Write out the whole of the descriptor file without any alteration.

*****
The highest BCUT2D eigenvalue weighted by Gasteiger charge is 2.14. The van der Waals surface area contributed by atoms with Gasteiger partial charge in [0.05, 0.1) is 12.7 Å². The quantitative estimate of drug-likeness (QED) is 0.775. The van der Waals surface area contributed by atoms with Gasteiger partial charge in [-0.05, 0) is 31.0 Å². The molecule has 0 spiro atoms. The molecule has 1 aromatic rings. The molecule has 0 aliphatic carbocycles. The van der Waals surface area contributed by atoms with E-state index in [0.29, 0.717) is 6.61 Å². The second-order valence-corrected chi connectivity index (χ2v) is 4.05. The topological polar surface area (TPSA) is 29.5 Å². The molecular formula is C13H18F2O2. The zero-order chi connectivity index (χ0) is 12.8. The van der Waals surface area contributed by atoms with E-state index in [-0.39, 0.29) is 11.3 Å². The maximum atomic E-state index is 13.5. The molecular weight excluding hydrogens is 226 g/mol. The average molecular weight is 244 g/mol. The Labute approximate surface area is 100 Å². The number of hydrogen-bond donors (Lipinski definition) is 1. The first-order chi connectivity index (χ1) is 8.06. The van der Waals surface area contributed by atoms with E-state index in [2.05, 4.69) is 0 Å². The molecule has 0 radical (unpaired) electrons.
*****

The highest BCUT2D eigenvalue weighted by Gasteiger charge is 2.14. The van der Waals surface area contributed by atoms with Gasteiger partial charge in [0.05, 0.1) is 12.7 Å². The quantitative estimate of drug-likeness (QED) is 0.775. The van der Waals surface area contributed by atoms with Gasteiger partial charge in [-0.05, 0) is 31.0 Å². The molecule has 0 spiro atoms. The molecule has 1 aromatic rings. The molecule has 0 aliphatic carbocycles. The van der Waals surface area contributed by atoms with E-state index in [0.29, 0.717) is 6.61 Å². The second-order valence-corrected chi connectivity index (χ2v) is 4.05. The topological polar surface area (TPSA) is 29.5 Å². The molecular formula is C13H18F2O2. The zero-order chi connectivity index (χ0) is 12.8. The van der Waals surface area contributed by atoms with E-state index in [-0.39, 0.29) is 11.3 Å². The maximum atomic E-state index is 13.5. The molecular weight excluding hydrogens is 226 g/mol. The average molecular weight is 244 g/mol. The Labute approximate surface area is 100 Å². The number of hydrogen-bond donors (Lipinski definition) is 1. The first-order chi connectivity index (χ1) is 8.06. The van der Waals surface area contributed by atoms with E-state index in [2.05, 4.69) is 0 Å². The molecule has 0 radical (unpaired) electrons.